Friday, July 23, 2010

CIRM Defends Legality of Barring Public From Marriott Meeting

The California stem cell agency says it did not violate state open meeting laws when it barred two members of the public from a meeting in June at a San Francisco hotel.

In an unsolicited note earlier this month to the California Stem Cell Report, Ian Sweedler, deputy legal counsel for CIRM, said,
“The Bagley-Keene Open Meeting Act applies to multimember boards or commissions, like the ICOC (CIRM directors) and its subcommittees, not to agency staff, or to other meetings that staff attend or organize in the operation of the agency, including the SCNT workshop.  We are always mindful of Bagley-Keene, and careful to follow it when it applies.”
We asked him to clarify his response, including whether CIRM's actions in this case violated recent changes in the California Constitution that guarantee the public a broadly construed right to information about the taxpayer's business.

Sweedler said,
“Sorry if I wasn’t clear.  Yes, I am stating, without qualification, that the SCNT workshop did not violate Bagley-Keene or Proposition 59(the change in the state Constitution), or any other law that I am aware of.  You had stated that a specific CIRM activity violated a specific law, and I thought it was important to correct that.  Thanks.”
We understand and respect Sweedler's opinion. However, it would take a court decision to determine whether he is correct. Our research indicates that a strong case can be made that such meetings must be open. Additionally, the state's open meeting laws were written well before CIRM, an agency unlike any other in state history, came into being. They must be reinterpreted not only in the wake of the Prop. 71 but also in the wake of a new, much broader constitutional guarantee of right of public access. The most important point, however, is that CIRM has pledged to go beyond the mere compliance with open meeting laws. As we noted earlier,
“Legalities aside, it is not in CIRM's best interest to bar persons from any of its sessions – not to mention that it is not in the best interests of the people of California. CIRM needs to do more than meet the minimum standards of the state's sunshine laws. To fail to do so will create a record that will surely harm CIRM's public support and hamper its efforts to secure more funding after it runs out of the $2 billion it has left to spend.”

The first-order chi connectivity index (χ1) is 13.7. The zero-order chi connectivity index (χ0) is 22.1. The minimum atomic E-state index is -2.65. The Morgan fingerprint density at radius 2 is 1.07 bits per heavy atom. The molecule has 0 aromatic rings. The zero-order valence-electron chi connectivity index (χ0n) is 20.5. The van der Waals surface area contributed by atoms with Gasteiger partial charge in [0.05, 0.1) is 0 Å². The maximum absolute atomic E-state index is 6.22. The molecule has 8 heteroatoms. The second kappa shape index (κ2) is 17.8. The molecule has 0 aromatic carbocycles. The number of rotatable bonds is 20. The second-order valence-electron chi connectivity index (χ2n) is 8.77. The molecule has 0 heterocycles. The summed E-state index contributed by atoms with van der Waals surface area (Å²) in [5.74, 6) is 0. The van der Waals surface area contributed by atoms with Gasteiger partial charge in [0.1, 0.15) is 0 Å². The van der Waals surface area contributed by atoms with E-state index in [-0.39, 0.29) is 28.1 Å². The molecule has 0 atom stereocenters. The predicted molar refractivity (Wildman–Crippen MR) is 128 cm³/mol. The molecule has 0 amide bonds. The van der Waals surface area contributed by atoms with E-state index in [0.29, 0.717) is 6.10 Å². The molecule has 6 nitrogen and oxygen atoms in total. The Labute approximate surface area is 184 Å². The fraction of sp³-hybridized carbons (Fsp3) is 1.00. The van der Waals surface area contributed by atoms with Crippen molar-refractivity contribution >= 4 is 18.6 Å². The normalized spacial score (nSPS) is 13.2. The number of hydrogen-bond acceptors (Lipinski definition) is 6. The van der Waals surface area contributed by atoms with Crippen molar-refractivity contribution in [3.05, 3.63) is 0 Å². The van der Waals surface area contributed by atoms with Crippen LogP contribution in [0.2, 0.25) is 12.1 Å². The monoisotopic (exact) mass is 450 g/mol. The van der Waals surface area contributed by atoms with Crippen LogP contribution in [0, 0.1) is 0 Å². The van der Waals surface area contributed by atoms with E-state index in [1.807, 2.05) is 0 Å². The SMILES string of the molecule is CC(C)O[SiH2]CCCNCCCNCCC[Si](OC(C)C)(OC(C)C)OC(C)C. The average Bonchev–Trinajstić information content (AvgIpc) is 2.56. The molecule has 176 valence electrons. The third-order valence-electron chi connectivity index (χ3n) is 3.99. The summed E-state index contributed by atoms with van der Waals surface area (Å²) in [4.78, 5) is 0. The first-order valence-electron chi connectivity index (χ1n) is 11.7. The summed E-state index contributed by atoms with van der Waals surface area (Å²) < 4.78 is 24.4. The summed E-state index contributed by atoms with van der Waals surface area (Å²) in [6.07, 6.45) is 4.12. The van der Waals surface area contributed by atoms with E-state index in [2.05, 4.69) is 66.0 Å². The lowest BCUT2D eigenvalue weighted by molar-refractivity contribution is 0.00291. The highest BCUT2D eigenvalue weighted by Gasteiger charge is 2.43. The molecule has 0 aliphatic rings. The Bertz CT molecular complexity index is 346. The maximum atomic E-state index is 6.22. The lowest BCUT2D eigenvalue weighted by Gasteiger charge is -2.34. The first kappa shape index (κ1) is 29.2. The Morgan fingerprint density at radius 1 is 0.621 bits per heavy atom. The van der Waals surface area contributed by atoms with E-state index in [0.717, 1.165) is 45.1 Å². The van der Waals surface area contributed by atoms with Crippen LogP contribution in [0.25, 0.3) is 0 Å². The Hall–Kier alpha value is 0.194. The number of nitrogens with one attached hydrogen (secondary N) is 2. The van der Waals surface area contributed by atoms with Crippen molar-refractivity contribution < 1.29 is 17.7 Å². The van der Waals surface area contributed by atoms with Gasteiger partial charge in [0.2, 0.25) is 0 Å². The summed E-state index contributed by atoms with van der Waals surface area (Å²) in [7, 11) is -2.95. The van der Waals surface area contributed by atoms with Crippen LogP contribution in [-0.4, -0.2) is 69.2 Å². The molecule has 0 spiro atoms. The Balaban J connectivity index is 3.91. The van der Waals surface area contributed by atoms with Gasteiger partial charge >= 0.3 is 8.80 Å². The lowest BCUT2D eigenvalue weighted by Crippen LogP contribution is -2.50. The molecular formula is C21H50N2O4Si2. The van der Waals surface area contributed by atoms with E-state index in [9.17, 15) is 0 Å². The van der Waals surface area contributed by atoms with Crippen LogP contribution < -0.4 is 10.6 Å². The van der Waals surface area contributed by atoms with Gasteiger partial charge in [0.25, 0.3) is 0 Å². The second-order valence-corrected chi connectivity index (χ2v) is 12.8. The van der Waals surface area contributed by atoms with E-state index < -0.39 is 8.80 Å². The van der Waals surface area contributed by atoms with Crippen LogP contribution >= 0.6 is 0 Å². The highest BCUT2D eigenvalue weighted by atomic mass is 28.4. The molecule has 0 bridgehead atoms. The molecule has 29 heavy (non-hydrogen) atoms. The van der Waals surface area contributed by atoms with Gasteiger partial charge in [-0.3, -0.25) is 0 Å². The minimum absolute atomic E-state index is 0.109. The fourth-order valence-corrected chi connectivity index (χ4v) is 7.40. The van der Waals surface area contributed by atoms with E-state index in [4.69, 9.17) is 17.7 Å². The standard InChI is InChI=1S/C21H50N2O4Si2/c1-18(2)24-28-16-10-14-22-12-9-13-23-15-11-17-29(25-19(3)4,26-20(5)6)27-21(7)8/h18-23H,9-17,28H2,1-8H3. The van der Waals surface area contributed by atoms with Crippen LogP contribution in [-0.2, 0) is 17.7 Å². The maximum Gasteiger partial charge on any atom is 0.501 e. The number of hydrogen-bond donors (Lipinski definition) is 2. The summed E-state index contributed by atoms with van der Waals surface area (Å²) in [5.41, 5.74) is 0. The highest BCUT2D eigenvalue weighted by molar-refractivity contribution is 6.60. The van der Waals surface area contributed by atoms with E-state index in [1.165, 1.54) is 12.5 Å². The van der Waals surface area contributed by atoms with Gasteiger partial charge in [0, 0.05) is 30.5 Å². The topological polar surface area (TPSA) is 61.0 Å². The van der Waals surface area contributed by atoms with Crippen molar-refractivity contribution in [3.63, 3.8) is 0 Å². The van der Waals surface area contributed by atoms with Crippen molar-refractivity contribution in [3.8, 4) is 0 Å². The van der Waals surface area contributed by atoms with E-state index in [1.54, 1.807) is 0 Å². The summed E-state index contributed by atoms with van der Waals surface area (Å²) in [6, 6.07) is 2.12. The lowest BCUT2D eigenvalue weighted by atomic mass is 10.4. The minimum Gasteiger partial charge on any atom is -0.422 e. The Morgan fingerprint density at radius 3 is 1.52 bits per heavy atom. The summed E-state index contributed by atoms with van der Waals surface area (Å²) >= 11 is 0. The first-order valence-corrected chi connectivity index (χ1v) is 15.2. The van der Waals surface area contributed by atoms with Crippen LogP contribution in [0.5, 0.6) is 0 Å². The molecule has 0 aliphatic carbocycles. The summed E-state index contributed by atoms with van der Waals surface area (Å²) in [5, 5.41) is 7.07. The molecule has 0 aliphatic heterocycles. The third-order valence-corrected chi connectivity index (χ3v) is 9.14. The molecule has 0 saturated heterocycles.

As to whether CIRM adhered to the law, Sweedler confirmed that the meeting in question included the attendance of at least one alternate for a CIRM director, Jeannie Fontana. We also understand that some persons were in attendance who had not been invited directly by CIRM.

Those facts have an impact on whether the ban on the public is strictly legal. The First Amendment Coalition of California watches over the application of sunshine laws in California. The group says,
“California law doesn’t exactly ban deal-making by politicians in smoke-filled rooms, but it comes close to doing that at the local level (under the Brown Act) and among state agencies (under the Bagley-Keene Act). The fundamental idea behind these statutes is that the full process of political deliberating and decision-making—justly likened to the making of sausage—should be conducted in the open, in public meetings for all to see. Although the laws allow for certain matters to be considered in 'executive session,' they are the rare exception (in theory, at any rate).”
The coalition's Web site discusses cases (see here, here and here) that have application concerning the incident at the Marriott Hotel. They deal with the presence of a board member (or alternate in this case) at meetings such as those held by CIRM, as well as the possibility that they could lead to an illegal “serial meeting” of the CIRM board of directors even if only CIRM staffers were involved at the initial meeting.

In one case involving local open meeting laws, the First Amendment Coalition quoted the state attorney general as saying,
“In construing these terms, one should be mindful of the ultimate purposes of the Act — to provide the public with an opportunity to monitor and participate in decision-making processes of boards and commissions.  Conversations which advance or clarify a member’s understanding of an issue, or facilitate an agreement or compromise among members, or advance the ultimate resolution of an issue, are all examples of communications which contribute to the development of a concurrence as to action to be taken by the legislative body.”
In other words, such meetings should be open to the public.

Sweedler's statements go beyond CIRM's earlier comments. The stem cell agency previously contended that the meeting was closed to protect proprietary information, but failed to argue that open meeting laws did not apply. Don Gibbons, CIRM communications chief, said the meeting was designed “to gather information for critical decisions regarding the direction our funding should take.” To us, that sounds like something the public should have access to.

CIRM has virtually nothing to gain by barring the public. It is not as if hoards will descend on the sessions. Even full CIRM board meetings rarely attract more than 10 members of the public. Indeed, the agency is likely to benefit from comments that come from a different angle.

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